Zines cover

Written by Laura Arner, intern from University of Toronto Sexual Diversity Studies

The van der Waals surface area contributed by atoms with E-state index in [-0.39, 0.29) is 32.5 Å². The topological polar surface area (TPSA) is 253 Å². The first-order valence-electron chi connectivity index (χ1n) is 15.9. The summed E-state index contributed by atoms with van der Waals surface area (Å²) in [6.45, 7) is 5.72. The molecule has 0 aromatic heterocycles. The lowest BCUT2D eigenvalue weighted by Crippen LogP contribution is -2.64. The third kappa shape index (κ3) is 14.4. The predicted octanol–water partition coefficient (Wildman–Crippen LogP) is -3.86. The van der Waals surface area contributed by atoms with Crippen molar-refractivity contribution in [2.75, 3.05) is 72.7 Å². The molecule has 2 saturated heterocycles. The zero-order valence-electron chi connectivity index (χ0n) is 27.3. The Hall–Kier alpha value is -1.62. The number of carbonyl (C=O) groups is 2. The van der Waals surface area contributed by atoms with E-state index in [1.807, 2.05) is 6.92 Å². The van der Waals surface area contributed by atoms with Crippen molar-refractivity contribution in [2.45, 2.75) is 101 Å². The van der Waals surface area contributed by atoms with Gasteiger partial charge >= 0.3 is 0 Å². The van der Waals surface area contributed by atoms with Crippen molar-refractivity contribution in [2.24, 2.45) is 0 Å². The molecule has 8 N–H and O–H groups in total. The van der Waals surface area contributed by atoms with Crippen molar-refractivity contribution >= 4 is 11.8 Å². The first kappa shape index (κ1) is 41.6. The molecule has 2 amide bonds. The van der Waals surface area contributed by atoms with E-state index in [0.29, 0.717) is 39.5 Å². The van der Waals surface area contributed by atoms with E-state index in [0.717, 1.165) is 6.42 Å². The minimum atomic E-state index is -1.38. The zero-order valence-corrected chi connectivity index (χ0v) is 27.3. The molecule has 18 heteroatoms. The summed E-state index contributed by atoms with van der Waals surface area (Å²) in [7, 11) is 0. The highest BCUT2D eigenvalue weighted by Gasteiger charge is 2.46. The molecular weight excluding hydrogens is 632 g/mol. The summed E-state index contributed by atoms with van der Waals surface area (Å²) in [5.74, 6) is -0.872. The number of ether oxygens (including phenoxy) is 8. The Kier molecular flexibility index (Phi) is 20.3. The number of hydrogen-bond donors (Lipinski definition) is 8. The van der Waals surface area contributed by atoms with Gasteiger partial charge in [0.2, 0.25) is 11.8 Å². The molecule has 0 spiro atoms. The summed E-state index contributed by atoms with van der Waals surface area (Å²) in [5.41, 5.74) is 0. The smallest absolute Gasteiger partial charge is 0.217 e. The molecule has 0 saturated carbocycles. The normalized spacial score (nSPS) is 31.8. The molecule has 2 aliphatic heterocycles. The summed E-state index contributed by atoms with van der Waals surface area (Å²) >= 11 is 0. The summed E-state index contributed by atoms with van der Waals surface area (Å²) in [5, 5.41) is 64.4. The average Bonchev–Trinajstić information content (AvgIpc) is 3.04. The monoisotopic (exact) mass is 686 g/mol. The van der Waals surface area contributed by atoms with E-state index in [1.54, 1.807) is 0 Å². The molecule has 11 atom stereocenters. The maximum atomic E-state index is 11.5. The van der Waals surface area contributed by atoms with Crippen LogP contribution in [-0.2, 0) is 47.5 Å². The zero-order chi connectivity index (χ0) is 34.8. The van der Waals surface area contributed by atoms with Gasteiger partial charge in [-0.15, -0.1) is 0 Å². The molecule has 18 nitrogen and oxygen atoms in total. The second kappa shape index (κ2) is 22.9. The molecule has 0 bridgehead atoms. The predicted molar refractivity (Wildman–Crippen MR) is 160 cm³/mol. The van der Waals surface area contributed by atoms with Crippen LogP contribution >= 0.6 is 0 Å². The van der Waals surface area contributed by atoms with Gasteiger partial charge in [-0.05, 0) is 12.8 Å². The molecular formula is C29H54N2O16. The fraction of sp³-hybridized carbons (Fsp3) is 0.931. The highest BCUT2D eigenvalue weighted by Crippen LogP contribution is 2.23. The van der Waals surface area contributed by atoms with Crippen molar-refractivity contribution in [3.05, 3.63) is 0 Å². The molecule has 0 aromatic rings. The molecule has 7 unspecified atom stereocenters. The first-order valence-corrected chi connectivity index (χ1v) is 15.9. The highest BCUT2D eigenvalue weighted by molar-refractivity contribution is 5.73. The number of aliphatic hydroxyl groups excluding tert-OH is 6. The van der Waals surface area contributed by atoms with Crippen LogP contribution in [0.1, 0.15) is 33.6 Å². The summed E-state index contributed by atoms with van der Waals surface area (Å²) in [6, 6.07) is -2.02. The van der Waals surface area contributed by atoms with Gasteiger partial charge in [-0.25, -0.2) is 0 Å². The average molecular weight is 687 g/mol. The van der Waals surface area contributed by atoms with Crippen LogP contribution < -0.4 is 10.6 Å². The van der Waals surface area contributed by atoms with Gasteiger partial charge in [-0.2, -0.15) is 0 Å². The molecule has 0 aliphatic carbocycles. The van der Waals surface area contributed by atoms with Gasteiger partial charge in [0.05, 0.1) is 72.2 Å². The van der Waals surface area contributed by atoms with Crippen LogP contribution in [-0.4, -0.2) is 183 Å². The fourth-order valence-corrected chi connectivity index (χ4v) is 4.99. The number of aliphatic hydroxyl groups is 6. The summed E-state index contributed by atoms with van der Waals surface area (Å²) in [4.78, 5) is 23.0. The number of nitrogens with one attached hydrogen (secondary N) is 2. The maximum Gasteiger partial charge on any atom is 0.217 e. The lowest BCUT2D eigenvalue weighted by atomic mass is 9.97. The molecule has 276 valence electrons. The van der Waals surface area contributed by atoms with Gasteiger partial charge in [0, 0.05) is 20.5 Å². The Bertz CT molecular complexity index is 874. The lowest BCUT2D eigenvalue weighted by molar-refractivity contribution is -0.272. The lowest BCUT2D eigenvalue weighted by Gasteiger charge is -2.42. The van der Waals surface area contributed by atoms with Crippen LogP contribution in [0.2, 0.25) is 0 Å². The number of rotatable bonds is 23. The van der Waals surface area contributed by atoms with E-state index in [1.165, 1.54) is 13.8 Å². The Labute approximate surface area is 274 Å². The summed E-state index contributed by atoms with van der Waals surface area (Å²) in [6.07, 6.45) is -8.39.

Zines! (Pronounced: “zeen”) They aren’t a new concept, but they’re breaking new ground in terms of distribution, content, and themes. What were once anarchist titles of the 70’s underground punk scene, have evolved into a new medium of self expression and artistry. A “zine” describes any sort of independently published small-scale non-commercial works containing any number of personal and stylized texts and images. They range from photography, to collage, “borrowed” text to academic pieces, art and poetry – really any sort of printed collection of a personal identity. They are small-print, for the most part, yet many have had an extreme following and fanbase. Many are completely anonymous. In the archives, we have a collection of past zines that contain queer themes, as well as the classic homocore punk themes that the zine community was borne from. Crackaroo magazine conver 1) Crackaroo Printed on coral pink paper and featuring a shapely bottom on its cover, this flashy zine was printed July 1990 out of a small independent press on Church Street. The logo and catchphrase declares “Here to raise hell…. CRACKAROO, a magazine for bachelors”. This particular issue offers a CRACKAROO t-shirt, horoscopes (my Gemini status granted me: “Only you can mix plaids & girl you look fine”), interviews with various queers of the time, a satirical essay by Associate Professor Garth Fartpants, and much more. Gender trash magazine cover 2) Gender Trash From Hell GTFH is a zine “devoted to the issues and concerns of transsexuals”. Once available for $2.50 an issue, it contains art, essays, stories, poetry, topics surrounding electrotherapy, discrimination, passing, and self-discovery. This zine is an emotional but gripping account of trans experiences in Toronto in the early 90s. GTFH is contributed to by one of the zine world’s most famous: G.B. Jones. Born in Bowmanville Ontario, Jones is known for her radical contributions to the queer-punk scene of Canada and beyond. As an artist, filmmaker, singer and actor, the still-active Jones made an enormous contribution to the zine scene for many years. Stammer Magazine Cover 3) STAMMER Published in July 1990, The Sex Issue of STAMMER is raunchy and riske throughout. It’s a larger zine, at a standard 8.5×11 size instead of the quarter or half sheet publications usually used for zines. This zine, which could be bought for $2.25, is chock-full of pornographic images, artworks poetry, and essays. It also features erotic stories and interactive pieces. Dr Smith Cover 4) Dr Smith  Chock-full of collages, cartoons, and handmade ads for various Queen Street shops such as Dragon Lady Tattoos and Vortex Records, this cute, oversize, upbeat zine series includes chilling local newspaper clippings about sex, assault, murder, and Queerphobia, smashed together with cutouts of sexy bodies and eye-candy. It also includes personal essays and socially-driven artwork. For other information and access to Queer zines, visit The ArQuives zine archives and take a look. You can also access zines (Queer and otherwise) in many locations such as The Queer Zine Archive Project (QZAP), Toronto Comic Book Arts Fair (TCAF), Broken Pencil Magazine, and Glad Day Bookstore. The Queer Zine Archive Project (established November 2003) is an online archive database that provides open, free-use, searchable content from zinesters ranging from the world-reknown to the local one-offs. They accept any and all Queer-related zine donations in order to preserve a “living history” through zines that offer to historical Queerness. Glad Day Book Shop is the oldest LGBTQ bookshop in the world. Established in 1970, it holds the largest collection of Queer titles, including zines, comics, and collectibles. It’s located on 598A Yonge Street. Broken Pencil Magazine is a Toronto-based zine-themed magazine created in 1995 with the aim to feature local and global zines, essays, zine reviews, and zine-related news and events. They dub themselves “the magazine of zine culture and the independent arts”. Toronto Comics Arts Festival (TCAF), held every year since 2003 and features hundreds of comics, art, zines, and their creators. The festival is two days long and has been held at the Toronto Reference Library since 2009. They honour and feature the diverse world of creative arts and writing, both in the Queer sphere and beyond. And of course, The ArQuives features a huge array of zines as well! Contact us at queeries@arquives.ca to flip through the hundreds of available zines, comics, pamphlets, monographs, and other Queer-themed vertical files. Alcoholic Romance Cover Crackaroo Magazine Cover Remember those? As they make their way back into popularity, let’s take a look back at some of the original Queer zines: i love transexualsMiss Lewis Horoscope magazine cover